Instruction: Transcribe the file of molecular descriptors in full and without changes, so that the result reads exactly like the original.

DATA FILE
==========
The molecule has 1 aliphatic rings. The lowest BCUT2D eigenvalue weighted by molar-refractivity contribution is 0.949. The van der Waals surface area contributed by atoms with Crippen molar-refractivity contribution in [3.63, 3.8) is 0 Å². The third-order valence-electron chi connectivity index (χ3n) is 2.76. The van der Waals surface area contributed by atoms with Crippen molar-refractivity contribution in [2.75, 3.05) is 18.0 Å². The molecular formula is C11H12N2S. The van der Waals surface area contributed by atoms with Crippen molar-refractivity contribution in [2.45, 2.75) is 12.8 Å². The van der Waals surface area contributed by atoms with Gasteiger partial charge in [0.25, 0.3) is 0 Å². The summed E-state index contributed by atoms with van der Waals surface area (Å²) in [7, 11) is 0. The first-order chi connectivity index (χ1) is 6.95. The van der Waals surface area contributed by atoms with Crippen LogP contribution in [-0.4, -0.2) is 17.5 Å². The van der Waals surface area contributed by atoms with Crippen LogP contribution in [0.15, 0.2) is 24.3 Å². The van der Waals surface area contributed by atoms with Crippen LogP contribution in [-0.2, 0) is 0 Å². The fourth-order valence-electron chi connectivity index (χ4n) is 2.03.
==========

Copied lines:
The molecule has 1 aliphatic rings. The lowest BCUT2D eigenvalue weighted by molar-refractivity contribution is 0.949. The van der Waals surface area contributed by atoms with Crippen molar-refractivity contribution in [3.63, 3.8) is 0 Å². The third-order valence-electron chi connectivity index (χ3n) is 2.76. The van der Waals surface area contributed by atoms with Crippen molar-refractivity contribution in [2.75, 3.05) is 18.0 Å². The molecular formula is C11H12N2S. The van der Waals surface area contributed by atoms with Crippen molar-refractivity contribution in [2.45, 2.75) is 12.8 Å². The van der Waals surface area contributed by atoms with Gasteiger partial charge in [0.25, 0.3) is 0 Å². The summed E-state index contributed by atoms with van der Waals surface area (Å²) in [7, 11) is 0. The first-order chi connectivity index (χ1) is 6.95. The van der Waals surface area contributed by atoms with Crippen LogP contribution in [-0.4, -0.2) is 17.5 Å². The van der Waals surface area contributed by atoms with Crippen LogP contribution in [0.15, 0.2) is 24.3 Å². The van der Waals surface area contributed by atoms with Crippen LogP contribution in [-0.2, 0) is 0 Å². The fourth-order valence-electron chi connectivity index (χ4n) is 2.03.